Reading Tips

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Reading Tips
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      Children should read daily at home. When helping your child with reading at home, you can use these strategies in solving unknown words.
  • Take a Picture Walk through a new story. Have your child look at each picture and describe out loud what they see in the pictures. Have them make predictions about the story after looking at the front cover and pictures in the book.
  • Modelling: Model the story for your child. Read an unfamiliar story to them once, first, before they begin. This way, they can hear the way the story should sound and begin at a comfortable level. Have them track the words with you by using their finger to point to words as you read.
  • Unfamiliar Words: Have you child "frame" or put pointer fingers around words that they think might be hard for them to read. Help them sound out these words by "STRETCHING" the word like bubble gum and sounding out each letter/phonogram. Then have them blend the word back together by "letting the bubble gum go"...it will visually help them put the word's sounds together.
  • Finding chunks, phonograms, words inside words: Students are learning letter combinations called chunks and phonograms that they  can find inside words. This helps them to sound out a word more effectively. They enjoy finding familiar words inside of words and phonograms too! Also, if there are words that have "Magic/silent e" remind them that e is silent and might make a vowel say its name.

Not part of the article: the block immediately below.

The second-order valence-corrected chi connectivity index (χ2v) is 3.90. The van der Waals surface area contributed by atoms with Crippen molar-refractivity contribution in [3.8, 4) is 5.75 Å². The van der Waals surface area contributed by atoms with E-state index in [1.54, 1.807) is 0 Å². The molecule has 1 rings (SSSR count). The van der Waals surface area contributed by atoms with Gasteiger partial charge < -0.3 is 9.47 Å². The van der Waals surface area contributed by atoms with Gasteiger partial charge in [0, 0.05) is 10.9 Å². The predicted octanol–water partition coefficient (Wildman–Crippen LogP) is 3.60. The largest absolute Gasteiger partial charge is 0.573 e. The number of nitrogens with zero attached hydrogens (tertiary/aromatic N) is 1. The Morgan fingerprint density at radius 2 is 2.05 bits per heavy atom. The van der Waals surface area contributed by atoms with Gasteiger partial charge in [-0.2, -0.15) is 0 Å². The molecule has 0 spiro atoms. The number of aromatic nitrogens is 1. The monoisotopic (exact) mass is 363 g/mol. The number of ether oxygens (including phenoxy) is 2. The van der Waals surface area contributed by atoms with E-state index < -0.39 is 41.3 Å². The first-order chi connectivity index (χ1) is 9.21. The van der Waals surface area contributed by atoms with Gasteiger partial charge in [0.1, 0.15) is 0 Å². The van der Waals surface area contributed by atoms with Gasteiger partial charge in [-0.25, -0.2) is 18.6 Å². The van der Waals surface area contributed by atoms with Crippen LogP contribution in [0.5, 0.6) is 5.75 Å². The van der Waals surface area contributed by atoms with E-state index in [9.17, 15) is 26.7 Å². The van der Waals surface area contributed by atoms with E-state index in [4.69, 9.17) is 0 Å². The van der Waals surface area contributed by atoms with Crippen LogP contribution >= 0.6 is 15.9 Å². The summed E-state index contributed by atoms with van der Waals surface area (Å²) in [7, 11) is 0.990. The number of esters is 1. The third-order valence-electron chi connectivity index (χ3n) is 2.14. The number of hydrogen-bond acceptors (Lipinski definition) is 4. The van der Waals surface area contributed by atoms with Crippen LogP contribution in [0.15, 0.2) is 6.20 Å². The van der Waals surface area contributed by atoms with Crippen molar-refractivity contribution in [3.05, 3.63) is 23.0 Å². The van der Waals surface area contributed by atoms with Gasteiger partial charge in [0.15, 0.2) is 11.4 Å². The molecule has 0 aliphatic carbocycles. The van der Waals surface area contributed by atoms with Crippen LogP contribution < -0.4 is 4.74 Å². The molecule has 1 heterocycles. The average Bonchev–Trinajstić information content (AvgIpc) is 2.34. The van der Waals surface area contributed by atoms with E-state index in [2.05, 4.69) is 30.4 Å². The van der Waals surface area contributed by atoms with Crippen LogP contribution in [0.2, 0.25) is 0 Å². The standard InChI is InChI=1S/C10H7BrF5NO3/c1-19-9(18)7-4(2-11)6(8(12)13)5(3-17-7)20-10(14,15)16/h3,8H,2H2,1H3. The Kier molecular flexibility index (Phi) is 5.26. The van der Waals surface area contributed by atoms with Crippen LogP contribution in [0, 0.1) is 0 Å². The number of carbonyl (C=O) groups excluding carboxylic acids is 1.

• TIME TO READ!!! Now it is time for them to read. Remind your child to get their mouth ready for the first sound of each word before they begin. This will help them to look at the beginning sound of the word first and sound it out from there. Your child needs to be word tracking or pointing to the words as they read them. Remind your child to "keep their lightbulb turned on" while reading. This is a fun visual way to remind them to think as they are reading.
  • Stop frequently! After a page or paragraph, stop your child and ask them to tell you what just happened in the story. This trains them learn to comprehend as they move through the story instead of forgetting as they read.
  • Read many times: reading the story (even if it is familiar) more than once will help your child build fluency. They will be able to read more confidentally and more quickly. Another fun way to build fluency is to have them "beat the clock" each time they read. Time how long it takes to read the story and then each time they will try to beat their time from before.
  • Do they comprehend? When your child finishes reading a story, ask them questions about the characters, setting, events, problem, solution. Have them draw or explain what happened at the beginning, middle and end of the story. Ask who, what, when, where, and why main idea questions about the story.

Happy Reading!!!!

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